Things are still moving around in my head quite a lot, sort of in bits. They aren’t all coming together, just moving closer.
On the one hand, I’m starting to understand how frightening the world is without Nata. How can I possibly be safe for her? For some parts of me, I am still six years old and Nata is God, blessed with immense power to keep me safe. Of course, I am not six years old, but maybe more importantly, she never had that power. There were some things she could do to help me, but I trusted her to be able to do more than she could ever do.
I’m starting to have a greater understanding for our situation and more compassion for both of us. We were both children, doing our best to help each other and to protect one another and the problems we faced were just always so much bigger than us.
I’m also starting to understand that her choices, when it came to me, weren’t about my worth. It’s not like she had a balance sheet in her head. She wasn’t thinking, “She’s worth this because of x, y, and z.” Her desire to protect me had nothing to do with any kind of calculation of my goodness or my competence or anything else. It was purely an emotion, an instinct. She had a feeling inside, and the feeling made her act. I had the same feeling inside about her, but there weren’t always the same choices. I was younger and less street-smart and I had different opportunities—sometimes I had more opportunities, sometimes I had fewer.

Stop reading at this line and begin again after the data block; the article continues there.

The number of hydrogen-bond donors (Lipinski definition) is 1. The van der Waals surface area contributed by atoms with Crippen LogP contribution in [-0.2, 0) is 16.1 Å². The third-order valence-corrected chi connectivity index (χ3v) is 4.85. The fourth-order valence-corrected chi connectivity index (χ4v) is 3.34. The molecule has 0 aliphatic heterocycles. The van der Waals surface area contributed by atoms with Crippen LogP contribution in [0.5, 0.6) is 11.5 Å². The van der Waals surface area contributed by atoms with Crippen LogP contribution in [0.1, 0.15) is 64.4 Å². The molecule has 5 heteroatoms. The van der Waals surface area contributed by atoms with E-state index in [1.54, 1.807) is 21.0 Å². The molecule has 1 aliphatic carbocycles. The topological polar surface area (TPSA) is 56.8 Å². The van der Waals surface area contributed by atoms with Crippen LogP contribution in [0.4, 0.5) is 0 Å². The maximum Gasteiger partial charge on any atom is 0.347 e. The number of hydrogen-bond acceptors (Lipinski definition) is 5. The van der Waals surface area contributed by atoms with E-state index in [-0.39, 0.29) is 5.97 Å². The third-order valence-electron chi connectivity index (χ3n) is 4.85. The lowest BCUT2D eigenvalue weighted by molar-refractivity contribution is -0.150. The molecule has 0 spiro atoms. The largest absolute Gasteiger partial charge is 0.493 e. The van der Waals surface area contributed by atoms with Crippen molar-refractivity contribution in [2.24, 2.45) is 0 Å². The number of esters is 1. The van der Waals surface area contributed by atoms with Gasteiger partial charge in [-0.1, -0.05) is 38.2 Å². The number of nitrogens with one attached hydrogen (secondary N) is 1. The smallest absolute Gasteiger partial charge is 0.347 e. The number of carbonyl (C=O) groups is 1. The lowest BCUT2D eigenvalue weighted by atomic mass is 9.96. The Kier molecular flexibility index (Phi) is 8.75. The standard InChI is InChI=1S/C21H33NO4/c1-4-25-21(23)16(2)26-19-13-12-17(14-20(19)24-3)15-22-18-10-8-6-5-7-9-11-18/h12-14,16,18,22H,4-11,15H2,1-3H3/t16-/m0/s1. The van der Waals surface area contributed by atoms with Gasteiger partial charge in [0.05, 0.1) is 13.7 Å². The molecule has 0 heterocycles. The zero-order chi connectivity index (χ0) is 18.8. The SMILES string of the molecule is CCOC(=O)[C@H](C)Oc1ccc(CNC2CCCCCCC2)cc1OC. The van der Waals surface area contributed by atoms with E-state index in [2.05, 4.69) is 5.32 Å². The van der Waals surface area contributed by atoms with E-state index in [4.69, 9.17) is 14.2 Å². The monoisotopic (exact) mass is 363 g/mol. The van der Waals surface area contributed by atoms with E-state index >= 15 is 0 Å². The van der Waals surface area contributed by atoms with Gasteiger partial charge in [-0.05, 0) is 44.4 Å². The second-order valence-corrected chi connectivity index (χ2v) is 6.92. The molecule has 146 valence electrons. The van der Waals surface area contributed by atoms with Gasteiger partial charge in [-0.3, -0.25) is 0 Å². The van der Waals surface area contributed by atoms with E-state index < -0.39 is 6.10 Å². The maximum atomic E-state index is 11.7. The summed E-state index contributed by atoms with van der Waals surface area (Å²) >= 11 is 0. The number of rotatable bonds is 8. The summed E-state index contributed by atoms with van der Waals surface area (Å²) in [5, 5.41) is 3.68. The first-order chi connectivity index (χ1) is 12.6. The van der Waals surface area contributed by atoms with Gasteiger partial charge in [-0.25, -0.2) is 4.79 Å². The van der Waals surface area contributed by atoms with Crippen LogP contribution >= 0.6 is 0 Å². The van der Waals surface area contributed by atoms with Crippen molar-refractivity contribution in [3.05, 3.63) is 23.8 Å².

So I don’t need to prove I was worth saving. It was never about that. She saved me because of the feeling we had for each other.
The other thought is that I didn’t choose any of this. Some parts of the present are the result of my own choices, but so much of the fact of my life is the result of other people choices, or it is the result of choices I had to make when all of the choices were shitty. I didn’t choose to live and for her to die. I didn’t choose to leave the girls at the hotel. I mean, I chose to try to escape from Yuri. But that’s hardly a choice: leave and maybe live or stay and probably die. That’s really a choice of how to leave them, alive or dead, but not whether I left them.
I can like being here on this planet with the life I have or I can dislike it, but large chunks of it I never chose.
I don’t know what’s so important that, but it is important. Perhaps it just explains why I might make the best of it now. Maybe it just allows me to grieve for all of them.